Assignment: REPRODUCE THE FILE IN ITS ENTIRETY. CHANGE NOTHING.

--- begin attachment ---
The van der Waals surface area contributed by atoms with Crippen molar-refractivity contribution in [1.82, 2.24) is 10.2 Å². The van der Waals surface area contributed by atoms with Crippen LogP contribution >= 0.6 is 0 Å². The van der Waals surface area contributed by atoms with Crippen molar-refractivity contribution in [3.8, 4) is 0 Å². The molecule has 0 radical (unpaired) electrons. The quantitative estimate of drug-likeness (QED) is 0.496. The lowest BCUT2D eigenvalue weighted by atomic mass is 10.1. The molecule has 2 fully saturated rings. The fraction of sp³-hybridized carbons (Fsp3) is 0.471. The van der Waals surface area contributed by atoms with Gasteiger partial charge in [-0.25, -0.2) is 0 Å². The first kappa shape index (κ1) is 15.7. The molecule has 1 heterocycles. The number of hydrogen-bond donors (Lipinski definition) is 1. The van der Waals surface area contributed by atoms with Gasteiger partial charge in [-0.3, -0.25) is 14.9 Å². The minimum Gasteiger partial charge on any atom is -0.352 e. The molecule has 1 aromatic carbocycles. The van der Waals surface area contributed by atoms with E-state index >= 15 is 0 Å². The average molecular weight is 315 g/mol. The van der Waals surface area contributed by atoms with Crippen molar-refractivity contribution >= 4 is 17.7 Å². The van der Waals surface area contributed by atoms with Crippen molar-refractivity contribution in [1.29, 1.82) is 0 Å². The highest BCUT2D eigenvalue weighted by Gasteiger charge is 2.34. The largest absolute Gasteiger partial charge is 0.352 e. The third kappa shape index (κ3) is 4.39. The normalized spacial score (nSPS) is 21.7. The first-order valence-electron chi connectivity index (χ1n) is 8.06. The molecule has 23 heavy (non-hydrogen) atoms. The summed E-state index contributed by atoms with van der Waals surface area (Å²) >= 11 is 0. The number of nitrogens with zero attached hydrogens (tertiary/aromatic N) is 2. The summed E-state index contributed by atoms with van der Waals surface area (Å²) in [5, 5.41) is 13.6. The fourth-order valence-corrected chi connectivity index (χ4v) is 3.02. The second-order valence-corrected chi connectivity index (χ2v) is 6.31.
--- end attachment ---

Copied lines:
The van der Waals surface area contributed by atoms with Crippen molar-refractivity contribution in [1.82, 2.24) is 10.2 Å². The van der Waals surface area contributed by atoms with Crippen LogP contribution >= 0.6 is 0 Å². The van der Waals surface area contributed by atoms with Crippen molar-refractivity contribution in [3.8, 4) is 0 Å². The molecule has 0 radical (unpaired) electrons. The quantitative estimate of drug-likeness (QED) is 0.496. The lowest BCUT2D eigenvalue weighted by atomic mass is 10.1. The molecule has 2 fully saturated rings. The fraction of sp³-hybridized carbons (Fsp3) is 0.471. The van der Waals surface area contributed by atoms with Gasteiger partial charge in [-0.25, -0.2) is 0 Å². The first kappa shape index (κ1) is 15.7. The molecule has 1 heterocycles. The number of hydrogen-bond donors (Lipinski definition) is 1. The van der Waals surface area contributed by atoms with Gasteiger partial charge in [-0.3, -0.25) is 14.9 Å². The minimum Gasteiger partial charge on any atom is -0.352 e. The molecule has 1 aromatic carbocycles. The van der Waals surface area contributed by atoms with E-state index >= 15 is 0 Å². The average molecular weight is 315 g/mol. The van der Waals surface area contributed by atoms with Crippen molar-refractivity contribution >= 4 is 17.7 Å². The van der Waals surface area contributed by atoms with Crippen molar-refractivity contribution in [1.29, 1.82) is 0 Å². The highest BCUT2D eigenvalue weighted by Gasteiger charge is 2.34. The largest absolute Gasteiger partial charge is 0.352 e. The third kappa shape index (κ3) is 4.39. The normalized spacial score (nSPS) is 21.7. The first-order valence-electron chi connectivity index (χ1n) is 8.06. The molecule has 23 heavy (non-hydrogen) atoms. The summed E-state index contributed by atoms with van der Waals surface area (Å²) >= 11 is 0. The number of nitrogens with zero attached hydrogens (tertiary/aromatic N) is 2. The summed E-state index contributed by atoms with van der Waals surface area (Å²) in [5, 5.41) is 13.6. The fourth-order valence-corrected chi connectivity index (χ4v) is 3.02. The second-order valence-corrected chi connectivity index (χ2v) is 6.31.